Alloantibody responses after renal transplant failure can be better predicted by donor-recipient HLA amino acid sequence and physicochemical disparities than conventional HLA matching
Taylor, Craig J
American Journal of Transplantation
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Kosmoliaptsis, V., Mallon, D., Chen, Y., Bolton, E., Bradley, J., & Taylor, C. J. (2016). Alloantibody responses after renal transplant failure can be better predicted by donor-recipient HLA amino acid sequence and physicochemical disparities than conventional HLA matching. American Journal of Transplantation, 16 2139-2147. https://doi.org/10.1111/ajt.13707
We have assessed whether HLA immunogenicity as defined by differences in donor-recipient HLA amino-acid sequence (amino-acid mismatch score, AMS; and eplet mismatch score, EpMS) and physicochemical properties (electrostatic mismatch score, EMS) enables prediction of allosensitisation to HLA, and also prediction of the risk of an individual donor-recipient HLA mismatch to induce donor-specific antibody (DSA). HLA antibody screening was undertaken using single-antigen beads in 131 kidney transplant recipients returning to the transplant waiting list following first graft failure. The effect of AMS, EpMS and EMS on the development of allosensitisation (calculated reaction frequency, cRF) and DSA was determined. Multivariate analyses, adjusting for time on the waiting list, maintenance on immunosuppression after transplant failure and graft nephrectomy, showed that AMS (OR: 1.44 per 10 units, 95% CI: 1.02-2.10, p=0.04) and EMS (OR: 1.27 per 10 38 units, 95% CI: 1.02-1.62, p=0.04) were independently associated with the risk of developing sensitisation to HLA (cRF>15%). AMS, EpMS and EMS were independently associated with the development of HLA-DR and HLA-DQ DSA, but only EMS correlated with the risk of HLA-A and -B DSA development. Differences in donor-recipient HLA amino-acid sequence and physicochemical properties enable better assessment of the risk of HLA-specific sensitisation than conventional HLA matching.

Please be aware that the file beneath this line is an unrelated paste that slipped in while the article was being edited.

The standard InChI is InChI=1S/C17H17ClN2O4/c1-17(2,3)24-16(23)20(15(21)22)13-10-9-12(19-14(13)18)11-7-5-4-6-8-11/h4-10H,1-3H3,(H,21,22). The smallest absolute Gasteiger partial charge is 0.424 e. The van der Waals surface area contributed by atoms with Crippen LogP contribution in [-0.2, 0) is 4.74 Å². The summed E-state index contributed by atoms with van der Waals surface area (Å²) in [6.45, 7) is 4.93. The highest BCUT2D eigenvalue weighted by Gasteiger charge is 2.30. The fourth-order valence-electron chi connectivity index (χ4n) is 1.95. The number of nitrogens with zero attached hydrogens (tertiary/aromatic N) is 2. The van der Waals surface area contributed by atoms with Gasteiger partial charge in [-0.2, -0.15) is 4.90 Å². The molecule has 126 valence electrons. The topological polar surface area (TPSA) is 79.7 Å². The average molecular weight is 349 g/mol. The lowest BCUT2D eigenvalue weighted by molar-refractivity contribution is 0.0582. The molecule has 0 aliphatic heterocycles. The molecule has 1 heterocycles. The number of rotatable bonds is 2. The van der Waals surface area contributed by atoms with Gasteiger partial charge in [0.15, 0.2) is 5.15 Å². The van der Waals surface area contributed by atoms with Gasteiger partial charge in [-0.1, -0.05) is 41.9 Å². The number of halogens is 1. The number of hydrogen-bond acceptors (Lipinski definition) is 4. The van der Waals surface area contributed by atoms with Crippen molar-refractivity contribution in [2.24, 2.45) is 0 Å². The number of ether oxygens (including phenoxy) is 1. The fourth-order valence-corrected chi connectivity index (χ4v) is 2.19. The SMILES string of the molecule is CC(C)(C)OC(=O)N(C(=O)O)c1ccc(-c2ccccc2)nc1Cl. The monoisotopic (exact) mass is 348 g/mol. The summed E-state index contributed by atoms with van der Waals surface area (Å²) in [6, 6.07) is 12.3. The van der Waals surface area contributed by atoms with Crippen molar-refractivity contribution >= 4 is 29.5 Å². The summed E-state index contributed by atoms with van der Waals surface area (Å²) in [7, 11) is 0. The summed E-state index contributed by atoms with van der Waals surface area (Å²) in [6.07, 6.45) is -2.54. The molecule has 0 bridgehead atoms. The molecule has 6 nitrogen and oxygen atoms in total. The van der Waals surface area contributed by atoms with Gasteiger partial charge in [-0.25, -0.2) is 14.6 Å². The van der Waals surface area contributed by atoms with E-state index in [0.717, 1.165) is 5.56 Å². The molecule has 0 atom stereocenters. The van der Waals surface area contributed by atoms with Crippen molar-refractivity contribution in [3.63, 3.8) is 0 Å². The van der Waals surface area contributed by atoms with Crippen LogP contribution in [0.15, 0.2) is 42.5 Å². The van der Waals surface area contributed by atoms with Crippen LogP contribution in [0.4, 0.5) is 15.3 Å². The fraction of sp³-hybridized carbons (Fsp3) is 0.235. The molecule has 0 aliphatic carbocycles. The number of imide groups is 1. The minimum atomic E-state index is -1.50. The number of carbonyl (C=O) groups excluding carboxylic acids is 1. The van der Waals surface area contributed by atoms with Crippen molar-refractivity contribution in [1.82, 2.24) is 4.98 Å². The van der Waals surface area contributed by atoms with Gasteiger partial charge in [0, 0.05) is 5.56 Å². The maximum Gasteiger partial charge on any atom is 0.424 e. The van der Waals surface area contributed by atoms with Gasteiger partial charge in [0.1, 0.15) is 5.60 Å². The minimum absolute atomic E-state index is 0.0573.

This study was supported by the Cambridge NIHR Biomedical Research Centre and the NIHR Blood and Transplant Research Unit in Organ Donation and Transplantation at the University of Cambridge in collaboration with Newcastle University and in partnership with NHS Blood and Transplant (NHSBT). The views expressed are those of the authors and not necessarily those of the NHS, the NIHR, the Department of Health or NHSBT . VK was supported by an Academy of Medical Sciences Grant and an Evelyn Trust Grant. DHM was supported by an RCSEng Research Fellowship.
External DOI: https://doi.org/10.1111/ajt.13707
This record's URL: https://www.repository.cam.ac.uk/handle/1810/253800